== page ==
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Irish Mexican, Latino Irlandés
Fountains of Literary Invention


By David Vela *


Irish authors in the twentieth century have had an invaluable, though less recognised, influence on Latin American authors. Their works have helped to change the language used to describe culture, history, politics and writing itself. Jonathan Swift and William Butler Yeats were writers who changed the idioms of prose, poetry, and the essay. There were those who blended the genres, Samuel Beckett, Brian O’Nuallain (Flann O’Brien), and the master James Joyce, have had a profound and a lasting influence on Latin American writers in the twentieth century. Those Latin American authors most affected by reading Irish authors in English, Jorge Luis Borges, Pablo Neruda, and Carlos Fuentes, are the catalysts for what is known as the 'Boom' in Latin American letters this past century. [1]

Carlos Fuentes (b. 1928)
(Gustavo Benítez 2002)

Jorge Luis Borges of Argentina, Pablo Neruda of Chile, and Carlos Fuentes of Mexico read Joyce early in their intellectual and authorial development, and it is those two who should be credited with the great explosion of change in the Spanish language in twentieth-century Latin American and Spanish language writing. The influence James Joyce has had on these two authors is far too weakly noted, overshadowed by scholarship on American authors Edgar Allen Poe, Walt Whitman, William Faulkner, and John Dos Passos's influences. This is not to say that the American or the British authors are insignificant; rather, it is remarkable how much the Irish have been neglected, if not completely overlooked. [2]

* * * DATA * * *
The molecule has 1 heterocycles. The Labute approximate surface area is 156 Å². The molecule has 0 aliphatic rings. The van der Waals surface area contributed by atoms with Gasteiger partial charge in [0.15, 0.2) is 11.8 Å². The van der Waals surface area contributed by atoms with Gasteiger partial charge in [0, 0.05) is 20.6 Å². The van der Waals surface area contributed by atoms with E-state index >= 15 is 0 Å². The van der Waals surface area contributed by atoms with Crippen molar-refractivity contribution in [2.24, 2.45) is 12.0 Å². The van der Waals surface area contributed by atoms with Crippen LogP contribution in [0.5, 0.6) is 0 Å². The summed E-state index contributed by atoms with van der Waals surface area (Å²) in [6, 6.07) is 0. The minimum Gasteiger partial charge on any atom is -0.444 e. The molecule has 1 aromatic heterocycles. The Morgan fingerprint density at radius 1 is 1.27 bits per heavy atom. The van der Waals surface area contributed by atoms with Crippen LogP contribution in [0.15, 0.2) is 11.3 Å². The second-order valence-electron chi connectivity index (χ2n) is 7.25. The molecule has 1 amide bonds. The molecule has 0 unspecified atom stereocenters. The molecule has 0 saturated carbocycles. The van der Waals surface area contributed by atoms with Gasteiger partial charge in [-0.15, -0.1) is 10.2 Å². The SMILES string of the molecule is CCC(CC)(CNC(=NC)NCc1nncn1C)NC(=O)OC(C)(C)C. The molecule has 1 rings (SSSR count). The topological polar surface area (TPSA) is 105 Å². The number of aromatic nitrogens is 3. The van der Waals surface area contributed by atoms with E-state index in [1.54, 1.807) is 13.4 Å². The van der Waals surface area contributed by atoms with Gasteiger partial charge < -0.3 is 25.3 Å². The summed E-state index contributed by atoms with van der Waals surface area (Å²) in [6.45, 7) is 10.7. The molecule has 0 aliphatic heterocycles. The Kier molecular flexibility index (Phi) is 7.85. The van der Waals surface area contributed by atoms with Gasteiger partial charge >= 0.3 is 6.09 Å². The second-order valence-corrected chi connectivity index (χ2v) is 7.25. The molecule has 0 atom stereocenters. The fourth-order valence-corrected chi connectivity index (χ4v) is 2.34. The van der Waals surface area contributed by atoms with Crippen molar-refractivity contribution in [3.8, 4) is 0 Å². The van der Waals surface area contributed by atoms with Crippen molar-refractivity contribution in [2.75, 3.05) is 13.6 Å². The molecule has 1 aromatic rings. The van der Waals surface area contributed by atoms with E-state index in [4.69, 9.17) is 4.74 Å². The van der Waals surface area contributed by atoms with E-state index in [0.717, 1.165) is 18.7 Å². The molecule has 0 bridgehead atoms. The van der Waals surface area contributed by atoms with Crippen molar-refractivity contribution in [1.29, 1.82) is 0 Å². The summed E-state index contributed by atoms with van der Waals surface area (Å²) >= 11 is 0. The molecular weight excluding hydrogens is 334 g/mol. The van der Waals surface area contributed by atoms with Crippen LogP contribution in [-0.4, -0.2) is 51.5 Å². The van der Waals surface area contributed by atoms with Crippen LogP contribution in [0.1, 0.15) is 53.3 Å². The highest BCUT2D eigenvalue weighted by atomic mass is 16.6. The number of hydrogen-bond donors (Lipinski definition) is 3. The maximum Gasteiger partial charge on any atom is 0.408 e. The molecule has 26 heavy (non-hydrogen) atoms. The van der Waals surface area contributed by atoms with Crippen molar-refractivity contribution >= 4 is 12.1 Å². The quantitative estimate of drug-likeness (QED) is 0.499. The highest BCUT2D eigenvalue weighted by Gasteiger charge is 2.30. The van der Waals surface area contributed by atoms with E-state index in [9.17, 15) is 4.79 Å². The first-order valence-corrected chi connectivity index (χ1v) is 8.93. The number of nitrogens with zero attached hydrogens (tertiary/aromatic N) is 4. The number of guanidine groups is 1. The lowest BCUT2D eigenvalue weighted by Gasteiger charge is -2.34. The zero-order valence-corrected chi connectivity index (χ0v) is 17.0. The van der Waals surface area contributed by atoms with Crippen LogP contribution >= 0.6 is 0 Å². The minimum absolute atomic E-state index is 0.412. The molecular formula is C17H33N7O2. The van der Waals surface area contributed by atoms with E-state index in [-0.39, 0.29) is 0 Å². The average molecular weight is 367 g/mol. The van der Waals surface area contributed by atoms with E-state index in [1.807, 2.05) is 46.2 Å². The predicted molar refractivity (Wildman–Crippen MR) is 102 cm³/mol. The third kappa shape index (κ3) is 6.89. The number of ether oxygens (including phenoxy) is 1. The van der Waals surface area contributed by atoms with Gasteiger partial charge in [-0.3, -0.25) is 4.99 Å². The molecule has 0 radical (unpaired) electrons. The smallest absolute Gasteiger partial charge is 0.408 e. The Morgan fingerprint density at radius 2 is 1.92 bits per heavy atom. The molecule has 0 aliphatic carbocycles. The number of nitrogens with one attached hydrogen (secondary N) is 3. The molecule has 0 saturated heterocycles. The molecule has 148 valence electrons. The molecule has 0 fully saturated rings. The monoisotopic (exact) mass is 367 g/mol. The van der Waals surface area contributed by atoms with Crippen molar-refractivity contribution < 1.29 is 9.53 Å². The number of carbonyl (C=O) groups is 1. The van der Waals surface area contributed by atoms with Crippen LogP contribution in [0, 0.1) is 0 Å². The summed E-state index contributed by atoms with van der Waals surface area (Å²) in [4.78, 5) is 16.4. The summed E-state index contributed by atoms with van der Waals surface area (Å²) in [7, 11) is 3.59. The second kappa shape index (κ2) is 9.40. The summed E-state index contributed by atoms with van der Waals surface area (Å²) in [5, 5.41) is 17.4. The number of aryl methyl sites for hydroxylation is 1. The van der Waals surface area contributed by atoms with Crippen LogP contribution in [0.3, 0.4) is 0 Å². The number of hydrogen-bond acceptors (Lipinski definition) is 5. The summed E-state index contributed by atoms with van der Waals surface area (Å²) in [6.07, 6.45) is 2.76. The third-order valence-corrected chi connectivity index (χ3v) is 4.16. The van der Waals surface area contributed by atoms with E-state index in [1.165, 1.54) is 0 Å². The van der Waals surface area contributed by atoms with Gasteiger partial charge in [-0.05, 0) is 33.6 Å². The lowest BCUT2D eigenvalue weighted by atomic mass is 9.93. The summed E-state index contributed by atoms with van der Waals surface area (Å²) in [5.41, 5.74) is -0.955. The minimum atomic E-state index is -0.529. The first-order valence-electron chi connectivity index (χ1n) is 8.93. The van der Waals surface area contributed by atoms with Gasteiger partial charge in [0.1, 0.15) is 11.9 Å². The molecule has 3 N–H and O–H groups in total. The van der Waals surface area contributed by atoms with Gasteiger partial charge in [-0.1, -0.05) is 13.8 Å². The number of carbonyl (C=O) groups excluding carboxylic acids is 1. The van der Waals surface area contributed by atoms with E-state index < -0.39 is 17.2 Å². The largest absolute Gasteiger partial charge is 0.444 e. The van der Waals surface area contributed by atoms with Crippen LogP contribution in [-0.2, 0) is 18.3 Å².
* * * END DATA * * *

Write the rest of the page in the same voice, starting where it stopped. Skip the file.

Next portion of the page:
Latin American novelists and poets who brought to the Spanish language a modernist sensibility, [3] had been reading Irish authors since the turn of the century, and at least one of them was reading Joyce in English before the rest of the English-speaking world could, because of the obscenity charge against his book: Jorge Luis Borges, in cosmopolitan Buenos Aires, received from France the original text of Ulysses, and by 1925 had written his now famous essay 'El Ulises de Joyce'. [4] Borges also translated the last page of Molly Bloom's soliloquy into Spanish. [5]

Neruda’s chief debt to Irish author James Joyce lies in the construction of an epic poem that changed both poetry and prose sensibilities in Latin America. All of the 'Boom' authors read Neruda, and one is hard-pressed to think of a 'Boom' author who did not have some significant encounter with him. Neruda’s early encounter with Joyce’s poetry in Ulysses was while he was in Yangon (Rangoon), Burma. According to Professor Roberto González Echevarría, Neruda 'communicated mostly in English while in the Orient,' and while writing his 'first major book of poems, Residencia en la tierra.' [6] González Echevarría, a poet himself, writes: 'The poems, akin in their torrent of images to the surrealist poetry being written in Europe, show that Neruda had been reading Proust, Joyce, and other European "novelties", including perhaps the surrealists, while in the Orient.' [7]

Mexican writers Octavio Paz and Carlos Fuentes were both heavily influenced by English language poets, [8] most notably Modernists, but it is Joyce's influence that took on a special significance for the novel and for the epic in Mexico and the rest of Latin America in the 1950s. Paz's epic poem Sunstone [9] and Fuentes's Where the Air is Clear [10] derive from what T.S. Eliot called in his essay 'Ulysses, Order and Myth' [11] the 'mythical method'. Much of what they were writing in Spanish at this juncture in Hispanic American belles lettres derives, as Eliot writes in his encomium, from 'a book to which we are all indebted, and from which none of us can escape' (175). The Latin American authors were not so much escaping Ulysses as they were adopting and adapting it to their own epic stories, with the epic poem first (Neruda), then with the novel (Fuentes) as genres through which to tell their stories of nation formation, and of individuality as distinct cultures. That is their gracious and graceful indebtedness to Joyce.